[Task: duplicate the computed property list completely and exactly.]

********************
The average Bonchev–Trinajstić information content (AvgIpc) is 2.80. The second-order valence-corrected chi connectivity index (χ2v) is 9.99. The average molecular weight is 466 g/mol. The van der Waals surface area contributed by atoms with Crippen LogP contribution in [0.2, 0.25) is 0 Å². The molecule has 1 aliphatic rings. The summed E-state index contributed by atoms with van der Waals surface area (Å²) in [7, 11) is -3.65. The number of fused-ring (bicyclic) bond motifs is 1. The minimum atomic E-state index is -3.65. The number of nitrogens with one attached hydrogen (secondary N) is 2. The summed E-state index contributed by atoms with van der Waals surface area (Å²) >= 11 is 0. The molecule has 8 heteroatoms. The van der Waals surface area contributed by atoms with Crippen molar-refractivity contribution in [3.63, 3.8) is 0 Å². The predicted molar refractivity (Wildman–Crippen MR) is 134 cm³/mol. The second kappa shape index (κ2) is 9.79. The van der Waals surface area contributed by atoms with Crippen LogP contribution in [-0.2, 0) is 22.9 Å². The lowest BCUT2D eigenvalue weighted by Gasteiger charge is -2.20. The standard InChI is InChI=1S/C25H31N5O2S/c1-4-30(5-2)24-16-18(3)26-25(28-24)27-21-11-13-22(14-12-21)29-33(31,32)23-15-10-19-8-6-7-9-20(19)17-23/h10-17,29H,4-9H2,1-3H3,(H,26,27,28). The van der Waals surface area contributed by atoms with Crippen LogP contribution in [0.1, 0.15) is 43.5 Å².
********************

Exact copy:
The average Bonchev–Trinajstić information content (AvgIpc) is 2.80. The second-order valence-corrected chi connectivity index (χ2v) is 9.99. The average molecular weight is 466 g/mol. The van der Waals surface area contributed by atoms with Crippen LogP contribution in [0.2, 0.25) is 0 Å². The molecule has 1 aliphatic rings. The summed E-state index contributed by atoms with van der Waals surface area (Å²) in [7, 11) is -3.65. The number of fused-ring (bicyclic) bond motifs is 1. The minimum atomic E-state index is -3.65. The number of nitrogens with one attached hydrogen (secondary N) is 2. The summed E-state index contributed by atoms with van der Waals surface area (Å²) >= 11 is 0. The molecule has 8 heteroatoms. The van der Waals surface area contributed by atoms with Crippen molar-refractivity contribution in [3.63, 3.8) is 0 Å². The predicted molar refractivity (Wildman–Crippen MR) is 134 cm³/mol. The second kappa shape index (κ2) is 9.79. The van der Waals surface area contributed by atoms with Crippen LogP contribution in [-0.2, 0) is 22.9 Å². The lowest BCUT2D eigenvalue weighted by Gasteiger charge is -2.20. The standard InChI is InChI=1S/C25H31N5O2S/c1-4-30(5-2)24-16-18(3)26-25(28-24)27-21-11-13-22(14-12-21)29-33(31,32)23-15-10-19-8-6-7-9-20(19)17-23/h10-17,29H,4-9H2,1-3H3,(H,26,27,28). The van der Waals surface area contributed by atoms with Crippen LogP contribution in [0.1, 0.15) is 43.5 Å².